Posts Tagged romance

Writing the perfect love triangle – guest post at Writers Helping Writers

I haven’t had a hardcore writing post for a while, so today I’m making up for that. Angela Ackerman and Becca Puglisi have invited me to their blog to be a guest tutor, and the subject I’ve chosen is love triangles. In spring, a young man’s fancy, etc etc.

Seriously, though, it’s a potent ingredient that can spice up any story, whether it’s centre stage or a dalliance in the wings of the main plot, and can fit into any genre. So I’ve worked out some ground rules to help you make the most of it. Do come over.

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‘Cyclical melodies, beginnings and endings’ – The Undercover Soundtrack, Nicole Evelina

I had a hard time this week picking just one pull-quote to represent my guest’s work. She’s a writer of two halves – historical romantic fiction and contemporary romance. And she’s now also venturing into biographical historical fiction as well. The common thread is always music. A song by Sting that evoked for her a sense of an untold angle for the Arthurian legend. Or a friend who recommended music by The Civil Wars that gave her the opening and closing lines of a modern romance. What could be more fitting for the week of Valentine’s day? Drop by the Red Blog for the Undercover Soundtrack of Nicole Evelina.

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‘A disturbing symphony’ – The Undercover Soundtrack, Paul Adkin

for logoMy guest this week has a background in acting and theatre directing. When he had the idea for his novel, he was very aware of music helping him to create the setting, the characters and their tensions. Flamenco gave him the unease in one protagonist’s heart; Greek drinking songs suggested another’s melancholy temperament; Miles Davis and Bowie suggested a bridge between them. He is Paul Adkin and he’s on the Red Blog with his Undercover Soundtrack.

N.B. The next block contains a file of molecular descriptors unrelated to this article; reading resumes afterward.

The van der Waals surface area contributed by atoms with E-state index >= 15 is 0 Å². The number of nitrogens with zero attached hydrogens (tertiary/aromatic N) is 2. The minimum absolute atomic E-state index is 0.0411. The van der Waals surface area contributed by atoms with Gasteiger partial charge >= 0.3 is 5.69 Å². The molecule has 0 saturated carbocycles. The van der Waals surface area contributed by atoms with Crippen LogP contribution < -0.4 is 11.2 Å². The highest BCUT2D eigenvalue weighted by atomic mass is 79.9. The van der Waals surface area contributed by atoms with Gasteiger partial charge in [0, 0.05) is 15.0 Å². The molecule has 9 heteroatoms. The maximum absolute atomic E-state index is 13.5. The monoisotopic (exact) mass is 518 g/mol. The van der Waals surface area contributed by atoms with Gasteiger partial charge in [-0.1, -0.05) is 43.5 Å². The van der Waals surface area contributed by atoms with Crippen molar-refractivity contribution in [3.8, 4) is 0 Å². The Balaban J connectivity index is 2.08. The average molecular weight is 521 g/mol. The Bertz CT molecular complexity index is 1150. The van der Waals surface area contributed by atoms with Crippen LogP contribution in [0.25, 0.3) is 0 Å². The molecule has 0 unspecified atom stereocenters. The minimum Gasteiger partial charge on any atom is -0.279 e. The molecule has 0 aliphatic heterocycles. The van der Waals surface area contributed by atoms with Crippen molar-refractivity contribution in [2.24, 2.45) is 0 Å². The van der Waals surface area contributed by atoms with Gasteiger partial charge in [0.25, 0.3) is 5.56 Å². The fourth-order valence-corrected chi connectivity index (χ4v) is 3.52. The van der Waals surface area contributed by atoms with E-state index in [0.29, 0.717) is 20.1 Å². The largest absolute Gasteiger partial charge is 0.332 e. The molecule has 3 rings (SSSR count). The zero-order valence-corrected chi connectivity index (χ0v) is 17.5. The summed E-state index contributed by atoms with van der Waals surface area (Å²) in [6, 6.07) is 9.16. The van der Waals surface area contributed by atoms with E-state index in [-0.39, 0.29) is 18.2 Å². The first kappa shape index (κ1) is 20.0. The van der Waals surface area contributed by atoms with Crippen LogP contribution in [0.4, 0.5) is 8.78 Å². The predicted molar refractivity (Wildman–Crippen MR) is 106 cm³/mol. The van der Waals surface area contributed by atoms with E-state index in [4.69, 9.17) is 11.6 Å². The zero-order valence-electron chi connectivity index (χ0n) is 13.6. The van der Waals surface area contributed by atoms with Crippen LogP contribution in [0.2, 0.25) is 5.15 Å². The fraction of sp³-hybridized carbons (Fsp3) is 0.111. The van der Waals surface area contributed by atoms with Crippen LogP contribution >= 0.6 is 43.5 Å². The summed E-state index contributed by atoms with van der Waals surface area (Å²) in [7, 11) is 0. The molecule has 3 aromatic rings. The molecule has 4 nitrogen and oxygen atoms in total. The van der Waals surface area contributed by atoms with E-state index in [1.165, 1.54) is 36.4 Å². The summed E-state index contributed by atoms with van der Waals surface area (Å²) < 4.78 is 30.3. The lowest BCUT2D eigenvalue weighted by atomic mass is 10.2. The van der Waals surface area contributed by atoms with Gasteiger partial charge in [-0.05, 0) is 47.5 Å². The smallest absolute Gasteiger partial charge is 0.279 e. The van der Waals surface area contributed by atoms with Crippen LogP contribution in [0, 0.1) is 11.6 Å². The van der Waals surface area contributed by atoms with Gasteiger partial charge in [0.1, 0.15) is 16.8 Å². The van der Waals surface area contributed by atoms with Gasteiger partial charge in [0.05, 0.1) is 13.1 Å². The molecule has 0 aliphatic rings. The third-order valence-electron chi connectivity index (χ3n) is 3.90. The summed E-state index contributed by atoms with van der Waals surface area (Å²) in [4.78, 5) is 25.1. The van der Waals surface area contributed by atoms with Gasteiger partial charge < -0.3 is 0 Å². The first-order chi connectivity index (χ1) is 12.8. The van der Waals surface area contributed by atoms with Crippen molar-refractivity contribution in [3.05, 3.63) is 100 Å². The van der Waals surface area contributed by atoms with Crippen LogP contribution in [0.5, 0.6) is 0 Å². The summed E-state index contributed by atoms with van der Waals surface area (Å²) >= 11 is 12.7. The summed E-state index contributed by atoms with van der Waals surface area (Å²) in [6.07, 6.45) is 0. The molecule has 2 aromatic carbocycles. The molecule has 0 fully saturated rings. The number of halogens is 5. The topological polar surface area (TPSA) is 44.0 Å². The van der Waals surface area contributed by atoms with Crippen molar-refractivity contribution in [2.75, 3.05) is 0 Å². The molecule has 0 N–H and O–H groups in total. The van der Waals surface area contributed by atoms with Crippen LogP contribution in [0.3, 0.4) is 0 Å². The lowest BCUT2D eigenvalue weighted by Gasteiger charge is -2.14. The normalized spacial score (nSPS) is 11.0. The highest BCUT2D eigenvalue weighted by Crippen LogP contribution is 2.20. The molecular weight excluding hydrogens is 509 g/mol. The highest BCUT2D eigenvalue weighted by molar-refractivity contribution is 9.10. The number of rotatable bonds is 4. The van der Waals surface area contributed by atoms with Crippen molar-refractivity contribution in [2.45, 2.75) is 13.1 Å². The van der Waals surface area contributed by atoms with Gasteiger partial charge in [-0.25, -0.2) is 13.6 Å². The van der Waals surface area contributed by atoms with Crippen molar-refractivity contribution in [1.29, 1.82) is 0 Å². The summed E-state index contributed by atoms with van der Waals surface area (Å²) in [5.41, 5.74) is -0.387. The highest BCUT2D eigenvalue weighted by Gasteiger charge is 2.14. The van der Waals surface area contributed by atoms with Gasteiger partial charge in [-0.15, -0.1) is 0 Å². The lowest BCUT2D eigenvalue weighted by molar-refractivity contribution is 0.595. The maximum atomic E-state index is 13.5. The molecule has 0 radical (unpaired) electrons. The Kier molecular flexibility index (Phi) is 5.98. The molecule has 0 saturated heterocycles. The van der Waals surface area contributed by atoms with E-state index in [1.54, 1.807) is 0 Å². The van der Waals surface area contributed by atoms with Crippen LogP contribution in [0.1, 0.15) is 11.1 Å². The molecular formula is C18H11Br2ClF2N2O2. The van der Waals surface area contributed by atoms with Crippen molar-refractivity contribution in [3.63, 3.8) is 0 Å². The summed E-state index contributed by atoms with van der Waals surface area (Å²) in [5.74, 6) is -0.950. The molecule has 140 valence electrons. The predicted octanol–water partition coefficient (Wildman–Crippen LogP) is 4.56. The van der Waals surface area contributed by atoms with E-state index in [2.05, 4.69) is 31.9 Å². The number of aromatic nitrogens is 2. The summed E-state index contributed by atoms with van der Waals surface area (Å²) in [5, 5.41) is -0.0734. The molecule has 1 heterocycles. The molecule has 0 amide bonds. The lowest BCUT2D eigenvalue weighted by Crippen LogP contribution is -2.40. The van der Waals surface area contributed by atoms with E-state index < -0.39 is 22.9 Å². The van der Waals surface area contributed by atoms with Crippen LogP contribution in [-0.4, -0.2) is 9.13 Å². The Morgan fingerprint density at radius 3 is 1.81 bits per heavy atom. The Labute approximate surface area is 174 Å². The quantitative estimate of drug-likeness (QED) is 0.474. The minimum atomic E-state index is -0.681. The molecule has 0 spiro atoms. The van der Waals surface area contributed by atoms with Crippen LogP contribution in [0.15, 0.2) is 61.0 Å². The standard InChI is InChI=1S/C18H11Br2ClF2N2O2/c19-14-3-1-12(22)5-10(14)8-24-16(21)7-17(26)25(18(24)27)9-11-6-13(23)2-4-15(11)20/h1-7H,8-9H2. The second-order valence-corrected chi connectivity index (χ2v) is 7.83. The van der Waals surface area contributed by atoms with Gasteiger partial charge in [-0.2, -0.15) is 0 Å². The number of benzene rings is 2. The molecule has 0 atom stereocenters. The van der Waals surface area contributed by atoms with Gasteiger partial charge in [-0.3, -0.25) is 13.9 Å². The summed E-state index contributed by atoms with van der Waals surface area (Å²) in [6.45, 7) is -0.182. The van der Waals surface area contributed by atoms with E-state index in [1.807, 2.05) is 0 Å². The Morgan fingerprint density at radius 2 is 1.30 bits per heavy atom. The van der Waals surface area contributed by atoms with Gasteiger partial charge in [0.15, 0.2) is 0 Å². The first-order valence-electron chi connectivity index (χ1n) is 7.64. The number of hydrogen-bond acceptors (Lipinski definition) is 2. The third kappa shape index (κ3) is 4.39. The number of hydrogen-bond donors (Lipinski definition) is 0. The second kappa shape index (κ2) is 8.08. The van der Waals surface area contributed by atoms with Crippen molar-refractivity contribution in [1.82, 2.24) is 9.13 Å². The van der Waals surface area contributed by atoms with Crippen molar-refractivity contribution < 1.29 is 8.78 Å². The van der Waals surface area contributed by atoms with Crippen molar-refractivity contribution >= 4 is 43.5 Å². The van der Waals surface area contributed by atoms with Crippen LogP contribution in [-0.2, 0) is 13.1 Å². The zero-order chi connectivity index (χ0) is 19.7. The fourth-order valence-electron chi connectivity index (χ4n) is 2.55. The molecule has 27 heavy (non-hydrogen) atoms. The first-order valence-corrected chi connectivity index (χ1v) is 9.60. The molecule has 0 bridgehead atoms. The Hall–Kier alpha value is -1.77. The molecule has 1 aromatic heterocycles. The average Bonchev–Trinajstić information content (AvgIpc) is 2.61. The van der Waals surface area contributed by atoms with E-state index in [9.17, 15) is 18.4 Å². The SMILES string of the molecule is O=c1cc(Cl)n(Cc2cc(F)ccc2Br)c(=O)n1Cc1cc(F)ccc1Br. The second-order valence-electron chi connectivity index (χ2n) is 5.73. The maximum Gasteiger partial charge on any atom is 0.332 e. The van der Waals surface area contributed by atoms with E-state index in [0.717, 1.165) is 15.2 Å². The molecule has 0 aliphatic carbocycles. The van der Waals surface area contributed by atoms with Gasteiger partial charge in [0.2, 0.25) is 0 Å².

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‘The distraction of silence’ – The Undercover Soundtrack, Louise Marley

for logoThis week’s guest discovered by accident how music could be such a useful a creative partner. She found that whenever she got stuck on a scene or a character, the most distracting thing would be the silence around her. She began playing music purely so she wouldn’t hear it – and magical things started to happen. The novel she’s talking about in her post is a romantic suspense with a whiff of murder, and her first book was a finalist in the Poolbeg Write A Bestseller competition. She also writes short stories for the UK women’s magazines Take a Break and My Weekly. She is Louise Marley and she’s on the Red Blog with her Undercover Soundtrack.